Iran announces arrests for demolition of Ukrainian plane

DUBAI: Iran's judiciary said Tuesday that arrests were made for the accidental demolition of a Ukrainian passenger plane that killed the 176 people on board just after Tehran's takeoff last week.

The announcement came amid a surge of anger and protests by Iranians in recent days over the demolition of the plane last Wednesday and the apparent attempts of senior officials in Iran to cover up the cause of the accident.

Iran, which initially rejected accusations that a missile had shot down the plane, acknowledged only on Saturday, three days later and in the face of growing evidence, that its Revolutionary Guard had shot down the plane by mistake.

The spokesman for the judiciary, Gholamhossein Esmaili, was summoned by Iranian state media saying that extensive investigations have been carried out and some people are arrested. He did not say how many people had been arrested or named them.

The president of Iran also asked on Tuesday to establish a special court to investigate the incident.

The judiciary must form a special court with a high-ranking judge and dozens of experts, the president said in a televised speech in Iran. This is not an ordinary case. Everyone will be watching this court.

Rouhani described the incident as a painful and unforgivable mistake and promised that his administration would pursue the case by all means.

The responsibility lies with more than one person, he said, adding that the culprits should be punished.

There are also others, and I want this topic to be expressed honestly, he said, without giving further details.

Rouhani called the government's admission that Iranian forces shot down the plane as the first good step.

The plane, en route to the Ukrainian capital of Kiev, carried 167 passengers and nine crew members from several countries, including 82 Iranians, 57 Canadians, including many Iranians with dual citizenship, and 11 Ukrainians, according to officials. There were several children among the passengers, including a baby.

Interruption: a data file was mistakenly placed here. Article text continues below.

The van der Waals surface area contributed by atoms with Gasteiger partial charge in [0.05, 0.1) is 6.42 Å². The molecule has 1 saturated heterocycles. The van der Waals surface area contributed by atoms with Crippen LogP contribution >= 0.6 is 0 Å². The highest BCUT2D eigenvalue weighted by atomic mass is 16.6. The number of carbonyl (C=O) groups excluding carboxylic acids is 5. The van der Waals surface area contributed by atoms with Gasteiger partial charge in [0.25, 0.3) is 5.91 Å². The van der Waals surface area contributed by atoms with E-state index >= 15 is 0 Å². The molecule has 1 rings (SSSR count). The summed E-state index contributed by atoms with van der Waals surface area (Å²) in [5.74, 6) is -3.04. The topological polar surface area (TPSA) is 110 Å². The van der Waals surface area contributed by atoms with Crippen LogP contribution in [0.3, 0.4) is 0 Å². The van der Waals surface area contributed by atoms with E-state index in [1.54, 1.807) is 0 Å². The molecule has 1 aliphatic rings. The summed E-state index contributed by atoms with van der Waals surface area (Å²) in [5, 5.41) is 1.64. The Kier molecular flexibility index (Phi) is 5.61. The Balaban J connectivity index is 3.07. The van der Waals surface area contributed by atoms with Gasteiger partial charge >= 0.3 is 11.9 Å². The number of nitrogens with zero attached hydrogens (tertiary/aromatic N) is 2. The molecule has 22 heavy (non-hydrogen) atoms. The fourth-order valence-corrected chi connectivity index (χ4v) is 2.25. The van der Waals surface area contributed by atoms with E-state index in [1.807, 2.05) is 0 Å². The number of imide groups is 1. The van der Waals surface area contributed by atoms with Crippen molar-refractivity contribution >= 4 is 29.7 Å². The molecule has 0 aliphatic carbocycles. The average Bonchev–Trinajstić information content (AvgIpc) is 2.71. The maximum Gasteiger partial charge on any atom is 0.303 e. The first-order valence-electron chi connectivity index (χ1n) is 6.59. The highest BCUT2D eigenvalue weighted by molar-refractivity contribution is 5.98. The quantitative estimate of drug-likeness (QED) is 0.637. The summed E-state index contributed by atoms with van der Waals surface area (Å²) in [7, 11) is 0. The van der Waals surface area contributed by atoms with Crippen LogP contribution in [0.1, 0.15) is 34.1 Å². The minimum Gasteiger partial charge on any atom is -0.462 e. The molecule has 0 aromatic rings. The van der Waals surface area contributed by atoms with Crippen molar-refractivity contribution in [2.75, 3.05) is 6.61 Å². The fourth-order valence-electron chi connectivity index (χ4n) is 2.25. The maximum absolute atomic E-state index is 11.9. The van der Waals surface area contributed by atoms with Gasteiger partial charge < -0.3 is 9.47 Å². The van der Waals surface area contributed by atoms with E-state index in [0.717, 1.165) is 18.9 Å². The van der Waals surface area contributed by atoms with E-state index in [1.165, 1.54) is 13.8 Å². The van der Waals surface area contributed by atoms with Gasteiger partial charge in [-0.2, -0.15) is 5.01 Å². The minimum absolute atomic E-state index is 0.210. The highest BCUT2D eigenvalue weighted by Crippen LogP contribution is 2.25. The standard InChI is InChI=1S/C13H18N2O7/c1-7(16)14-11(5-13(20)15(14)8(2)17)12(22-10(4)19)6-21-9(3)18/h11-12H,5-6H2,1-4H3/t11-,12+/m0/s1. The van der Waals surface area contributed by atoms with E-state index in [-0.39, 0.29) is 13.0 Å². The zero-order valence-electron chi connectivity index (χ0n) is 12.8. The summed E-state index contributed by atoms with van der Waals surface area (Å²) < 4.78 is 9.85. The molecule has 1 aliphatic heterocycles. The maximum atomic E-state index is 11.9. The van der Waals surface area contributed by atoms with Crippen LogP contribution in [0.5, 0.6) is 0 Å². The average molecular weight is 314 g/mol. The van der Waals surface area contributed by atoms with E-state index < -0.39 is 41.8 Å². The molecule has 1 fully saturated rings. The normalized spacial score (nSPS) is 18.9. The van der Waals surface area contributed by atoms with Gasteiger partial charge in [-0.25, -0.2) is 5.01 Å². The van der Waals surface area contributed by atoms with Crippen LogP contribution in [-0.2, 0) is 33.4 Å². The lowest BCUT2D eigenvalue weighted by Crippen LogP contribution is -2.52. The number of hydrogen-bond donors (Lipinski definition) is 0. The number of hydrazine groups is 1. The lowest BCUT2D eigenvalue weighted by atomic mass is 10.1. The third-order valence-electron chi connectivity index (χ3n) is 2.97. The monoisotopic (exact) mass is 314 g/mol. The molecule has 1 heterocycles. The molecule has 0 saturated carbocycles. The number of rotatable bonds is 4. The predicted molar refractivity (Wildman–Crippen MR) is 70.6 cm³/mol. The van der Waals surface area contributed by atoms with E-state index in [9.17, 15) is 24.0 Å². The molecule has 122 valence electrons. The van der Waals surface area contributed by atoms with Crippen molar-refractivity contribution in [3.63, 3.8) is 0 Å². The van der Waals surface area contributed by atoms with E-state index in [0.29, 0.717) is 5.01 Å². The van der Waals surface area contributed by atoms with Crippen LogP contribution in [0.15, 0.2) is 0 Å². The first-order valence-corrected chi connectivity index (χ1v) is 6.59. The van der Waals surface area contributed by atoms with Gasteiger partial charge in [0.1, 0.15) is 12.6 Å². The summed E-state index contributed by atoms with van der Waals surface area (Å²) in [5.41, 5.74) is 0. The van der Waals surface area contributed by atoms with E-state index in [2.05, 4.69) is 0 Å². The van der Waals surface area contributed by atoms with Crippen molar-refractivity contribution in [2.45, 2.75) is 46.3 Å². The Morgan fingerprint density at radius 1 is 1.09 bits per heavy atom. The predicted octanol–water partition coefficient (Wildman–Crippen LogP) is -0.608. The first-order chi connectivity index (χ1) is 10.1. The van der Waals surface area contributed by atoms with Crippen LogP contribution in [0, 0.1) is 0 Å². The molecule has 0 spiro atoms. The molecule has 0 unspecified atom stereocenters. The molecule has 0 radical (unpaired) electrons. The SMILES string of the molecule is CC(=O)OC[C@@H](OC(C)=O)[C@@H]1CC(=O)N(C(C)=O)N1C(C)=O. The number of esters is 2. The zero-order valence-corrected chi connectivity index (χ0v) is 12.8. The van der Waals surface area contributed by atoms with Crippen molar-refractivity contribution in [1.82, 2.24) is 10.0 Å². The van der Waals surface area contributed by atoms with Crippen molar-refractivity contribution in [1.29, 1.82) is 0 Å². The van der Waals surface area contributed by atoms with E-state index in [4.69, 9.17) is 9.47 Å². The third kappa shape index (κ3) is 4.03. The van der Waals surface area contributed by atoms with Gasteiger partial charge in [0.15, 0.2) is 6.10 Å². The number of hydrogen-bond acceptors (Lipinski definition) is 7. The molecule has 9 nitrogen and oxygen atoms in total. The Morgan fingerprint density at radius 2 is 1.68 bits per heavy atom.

Iran shot down the plane as it prepared for possible reprisals by the United States for a ballistic missile attack on two military bases that house US troops in Iraq. No one was injured in that attack, which was carried out to avenge the impressive assassination of General of the Revolutionary Guards Qassem Suleimani in an American air strike in Baghdad.

Gen., the head of the aerospace division of the Guard, said over the weekend that his unit accepts full responsibility for the demolition. He said that when he learned about the plane's demolition, I wished I was dead.

The incident raised questions about why Iran did not close its international airport or airspace the day it prepared for US military reprisals.

The demolition and lack of transparency around it have rekindled anger in Iran over the country's leadership. The online videos seemed to show security forces firing real ammunition and tear gas to disperse street protests.

Also on Tuesday, the Iranian judiciary said 30 people had been arrested in the protests and some were released, without giving further details.

Iranian authorities briefly arrested British Ambassador Rob Macaire on Saturday night. He said he went to a candlelight vigil to pay his respects to the victims of the demolition of the Ukrainian plane and left as soon as the singing began and became a protest.

Iran's Foreign Ministry called the British ambassador on Sunday to protest what he said was his presence in an illegal protest. Britain, in turn, convened the Iranian ambassador on Monday to convey our strong objections to the arrest of the weekend.

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